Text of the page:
The Great Gatsby

Gatsby's impossible dream as an analody for the failure of the "American Dream."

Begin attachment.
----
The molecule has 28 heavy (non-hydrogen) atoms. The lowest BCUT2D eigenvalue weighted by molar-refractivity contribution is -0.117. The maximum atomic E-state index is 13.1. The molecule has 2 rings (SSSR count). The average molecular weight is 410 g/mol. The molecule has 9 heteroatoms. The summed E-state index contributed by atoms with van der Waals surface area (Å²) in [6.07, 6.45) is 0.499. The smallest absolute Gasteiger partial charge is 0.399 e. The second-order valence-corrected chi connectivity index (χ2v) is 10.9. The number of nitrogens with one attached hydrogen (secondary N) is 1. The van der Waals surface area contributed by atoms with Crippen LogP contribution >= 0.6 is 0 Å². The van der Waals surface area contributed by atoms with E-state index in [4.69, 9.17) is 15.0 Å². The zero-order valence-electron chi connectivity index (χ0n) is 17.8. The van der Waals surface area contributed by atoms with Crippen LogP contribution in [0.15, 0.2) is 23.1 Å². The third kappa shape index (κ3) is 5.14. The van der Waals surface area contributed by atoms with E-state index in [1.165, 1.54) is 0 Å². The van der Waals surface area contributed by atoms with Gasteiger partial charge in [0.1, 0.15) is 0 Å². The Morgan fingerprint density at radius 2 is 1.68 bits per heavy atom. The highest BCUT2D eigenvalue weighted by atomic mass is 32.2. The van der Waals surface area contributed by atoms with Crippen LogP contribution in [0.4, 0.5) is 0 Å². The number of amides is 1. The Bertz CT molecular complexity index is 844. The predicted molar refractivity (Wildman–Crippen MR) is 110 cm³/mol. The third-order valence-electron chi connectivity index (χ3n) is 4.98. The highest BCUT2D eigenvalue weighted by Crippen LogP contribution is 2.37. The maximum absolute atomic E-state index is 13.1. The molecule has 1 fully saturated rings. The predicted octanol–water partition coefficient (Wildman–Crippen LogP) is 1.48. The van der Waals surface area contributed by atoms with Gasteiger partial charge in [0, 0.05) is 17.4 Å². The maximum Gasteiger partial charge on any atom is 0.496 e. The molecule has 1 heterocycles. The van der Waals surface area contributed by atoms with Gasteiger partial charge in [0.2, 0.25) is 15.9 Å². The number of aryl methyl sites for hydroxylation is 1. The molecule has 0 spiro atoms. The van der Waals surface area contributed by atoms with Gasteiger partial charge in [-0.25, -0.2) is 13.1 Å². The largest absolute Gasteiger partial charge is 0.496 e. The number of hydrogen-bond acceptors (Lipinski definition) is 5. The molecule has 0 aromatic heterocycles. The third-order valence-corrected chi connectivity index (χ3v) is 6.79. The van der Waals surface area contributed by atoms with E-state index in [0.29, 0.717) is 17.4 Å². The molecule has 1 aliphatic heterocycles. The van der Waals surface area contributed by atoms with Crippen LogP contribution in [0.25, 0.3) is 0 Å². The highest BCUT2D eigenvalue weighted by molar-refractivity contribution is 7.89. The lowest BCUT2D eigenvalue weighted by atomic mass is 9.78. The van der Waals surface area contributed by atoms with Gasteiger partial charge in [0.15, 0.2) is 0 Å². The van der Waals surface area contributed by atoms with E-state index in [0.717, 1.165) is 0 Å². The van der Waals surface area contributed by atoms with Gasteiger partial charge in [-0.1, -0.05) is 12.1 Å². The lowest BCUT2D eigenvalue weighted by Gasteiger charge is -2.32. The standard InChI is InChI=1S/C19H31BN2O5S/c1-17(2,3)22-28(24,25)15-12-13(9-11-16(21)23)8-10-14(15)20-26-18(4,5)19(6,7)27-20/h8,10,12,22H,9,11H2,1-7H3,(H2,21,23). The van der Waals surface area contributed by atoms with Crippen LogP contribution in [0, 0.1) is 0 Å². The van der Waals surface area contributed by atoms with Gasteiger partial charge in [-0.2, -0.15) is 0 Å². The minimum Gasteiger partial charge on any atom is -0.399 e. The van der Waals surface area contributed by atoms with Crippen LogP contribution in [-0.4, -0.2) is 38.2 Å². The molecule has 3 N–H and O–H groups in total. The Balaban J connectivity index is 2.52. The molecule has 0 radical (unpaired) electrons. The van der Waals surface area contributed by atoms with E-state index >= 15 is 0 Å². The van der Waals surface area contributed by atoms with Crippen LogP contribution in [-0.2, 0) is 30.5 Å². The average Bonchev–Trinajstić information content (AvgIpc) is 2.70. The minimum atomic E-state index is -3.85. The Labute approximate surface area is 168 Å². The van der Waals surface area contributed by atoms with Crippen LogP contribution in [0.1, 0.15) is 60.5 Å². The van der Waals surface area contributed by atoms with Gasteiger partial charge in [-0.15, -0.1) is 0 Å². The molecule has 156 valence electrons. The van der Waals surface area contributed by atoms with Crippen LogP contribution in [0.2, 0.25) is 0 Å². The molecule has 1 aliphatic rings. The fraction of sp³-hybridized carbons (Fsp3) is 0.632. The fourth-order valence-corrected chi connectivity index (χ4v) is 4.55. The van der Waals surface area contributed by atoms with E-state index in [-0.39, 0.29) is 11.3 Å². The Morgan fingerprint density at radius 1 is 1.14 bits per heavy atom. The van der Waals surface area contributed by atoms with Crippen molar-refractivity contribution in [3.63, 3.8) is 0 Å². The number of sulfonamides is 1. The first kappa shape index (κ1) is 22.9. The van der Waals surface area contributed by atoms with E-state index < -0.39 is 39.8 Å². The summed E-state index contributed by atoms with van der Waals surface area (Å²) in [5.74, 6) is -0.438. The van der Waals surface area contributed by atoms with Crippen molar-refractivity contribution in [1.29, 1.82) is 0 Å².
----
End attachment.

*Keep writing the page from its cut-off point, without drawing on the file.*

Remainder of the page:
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The novel, The Great Gatsby, by F. Scott Fitzgerald, is about the American Dream, an idealistic and illusionary goal to achieve wealth and status. The ruthless pursuit of wealth leads to the corruption of human nature and moral values. Fitzgerald uses characters in the novel to show the corruptions and the illusionary nature of the American Dream. The superficial achievement of the American Dreams give no fulfillment, no real joy and peace; but instead, creates lots of problems for the characters in the novel. What happens to Jay Gatsby, Nick Carraway, and Daisy Buchanan represent the failure of the American Dream. Each character has a different dream. For Jay Gatsby, his dream is to attain happiness, represented by Daisy's love, through materialism and power. For Nick Carraway, his goal is to find someone whose achievement in life could prove that the American Dream is not an illusion. I think in the end, Gatsby proves the American dream to be an illusion. Gatsby is never really accepted into filthy rich society and he can never attain Daisy. The American dream would seem to dictate that money and power assures happiness, or at the very least, gets you what you want. In the end there is nothing to be happy about for any of these characters.